It is my sincere belief that Legos are the greatest toy ever invented. In my office I have a 2′ by 4′ Lego table that can house virtually any building or creation that the kids who visit me can design. Legos are great because kids can build anything from simple shapes to a 3,802-piece Lego Death Star–or simply put together whatever their hands lead them to construct.
Legos are a particularly great tool for children with ADHD and attentional problems because Legos can hold their attention for hours on end, helping to build the vital thinking skills that can allow them to focus better at school and during other non-play activities. Many children with ADHD seem to prefer using Legos in a more self-directed way, without following any directions and just letting their imaginations lead their designs. While this approach may require attention in a less structured manner, it’s still a great way for kids with ADHD to have fun while learning how to pay attention for extended periods of time.
In addition, Legos (like many other types of blocks and construction toys) can be a useful tool for practicing thinking skills such as Focus, Flexibility, and Planning. Lego play facilitates a need to adapt to the blocks you have, at some point plan out what you want to make, and have a willingness to persist on the task to completion. In order to make Lego play more productive, it is useful to have the child set some sort of goal. This could be as simple as building a house, vehicle, or spaceship of their own design. Another strategy is to find some type of plans that use Legos as part of a larger project.[cjphs_content_placeholder id=”78591″ random=”no” ]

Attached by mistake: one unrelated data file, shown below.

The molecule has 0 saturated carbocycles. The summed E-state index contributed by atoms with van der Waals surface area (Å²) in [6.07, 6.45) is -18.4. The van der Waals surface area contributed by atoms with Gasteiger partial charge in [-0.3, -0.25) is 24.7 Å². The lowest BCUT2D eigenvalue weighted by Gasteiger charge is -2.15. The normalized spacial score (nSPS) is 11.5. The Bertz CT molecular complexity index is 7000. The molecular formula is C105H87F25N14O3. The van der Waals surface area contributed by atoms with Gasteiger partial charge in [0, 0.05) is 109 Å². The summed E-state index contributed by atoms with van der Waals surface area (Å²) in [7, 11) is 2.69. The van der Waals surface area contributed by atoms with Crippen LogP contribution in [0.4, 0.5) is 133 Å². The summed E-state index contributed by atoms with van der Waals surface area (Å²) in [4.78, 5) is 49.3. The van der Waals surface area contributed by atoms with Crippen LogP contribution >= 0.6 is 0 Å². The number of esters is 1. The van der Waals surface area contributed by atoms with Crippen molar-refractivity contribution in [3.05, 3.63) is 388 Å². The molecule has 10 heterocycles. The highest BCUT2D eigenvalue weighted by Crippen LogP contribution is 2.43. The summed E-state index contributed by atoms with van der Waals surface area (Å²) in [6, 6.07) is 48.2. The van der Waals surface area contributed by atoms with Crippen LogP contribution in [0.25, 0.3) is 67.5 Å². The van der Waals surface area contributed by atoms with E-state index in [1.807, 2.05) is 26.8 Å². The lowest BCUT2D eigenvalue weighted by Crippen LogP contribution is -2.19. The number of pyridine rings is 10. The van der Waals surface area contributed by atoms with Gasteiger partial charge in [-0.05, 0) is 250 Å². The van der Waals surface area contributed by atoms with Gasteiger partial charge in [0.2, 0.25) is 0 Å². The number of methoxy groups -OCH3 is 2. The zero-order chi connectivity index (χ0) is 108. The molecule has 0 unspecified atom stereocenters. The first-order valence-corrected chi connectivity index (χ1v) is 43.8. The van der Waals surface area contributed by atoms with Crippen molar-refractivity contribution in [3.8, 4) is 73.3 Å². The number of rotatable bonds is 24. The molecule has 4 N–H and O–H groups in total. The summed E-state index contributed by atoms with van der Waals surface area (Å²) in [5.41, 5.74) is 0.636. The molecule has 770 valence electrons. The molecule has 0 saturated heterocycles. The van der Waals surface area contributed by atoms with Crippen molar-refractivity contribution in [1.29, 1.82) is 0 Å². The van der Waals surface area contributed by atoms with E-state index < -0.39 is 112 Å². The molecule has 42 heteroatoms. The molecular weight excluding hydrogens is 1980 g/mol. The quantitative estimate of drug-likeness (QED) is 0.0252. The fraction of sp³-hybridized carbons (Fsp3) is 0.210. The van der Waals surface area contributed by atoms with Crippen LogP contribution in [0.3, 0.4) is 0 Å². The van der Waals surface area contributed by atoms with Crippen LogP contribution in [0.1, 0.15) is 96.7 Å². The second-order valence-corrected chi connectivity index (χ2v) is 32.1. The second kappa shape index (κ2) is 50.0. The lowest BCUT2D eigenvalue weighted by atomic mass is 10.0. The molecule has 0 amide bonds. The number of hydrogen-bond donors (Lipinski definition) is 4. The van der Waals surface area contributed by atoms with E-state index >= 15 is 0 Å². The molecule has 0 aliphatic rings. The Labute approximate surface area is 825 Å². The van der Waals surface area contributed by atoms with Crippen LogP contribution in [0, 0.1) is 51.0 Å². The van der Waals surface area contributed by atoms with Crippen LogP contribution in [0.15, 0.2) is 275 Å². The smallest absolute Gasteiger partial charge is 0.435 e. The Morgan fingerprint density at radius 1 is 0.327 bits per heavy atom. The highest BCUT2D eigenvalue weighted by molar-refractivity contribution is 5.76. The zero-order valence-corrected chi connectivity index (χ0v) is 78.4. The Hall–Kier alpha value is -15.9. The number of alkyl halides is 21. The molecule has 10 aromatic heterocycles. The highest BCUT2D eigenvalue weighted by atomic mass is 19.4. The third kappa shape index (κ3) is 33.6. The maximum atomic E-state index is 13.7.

I found a really fun idea for using Legos to make a ray gun in the book “The Geek Dad’s Guide to Weekend Fun” by Ken Demead. What is cool about this project (and many others in the book) is that builders need to be creative, use thinking skills such as flexibility and planning, and still get to design what their ray gun looks like. This project requires that you add an LED and some wire to make the final product and that you really think about what you are doing.
Creative play projects like these are terrific opportunities to employ and improve a variety of critical thinking skills. While our mission at LearningWorks for Kids is around using digital tools to practice and master thinking skills, our primary message is actually more about how children’s play (both digital and non-digital) is a powerful tool in developing thinking skills. To find more play activities that are lots of fun and also provide an opportunity to improve thinking skills, check out are Wired magazines Geekdad and Geekmom and Melissa Taylor’s Imagination Soup.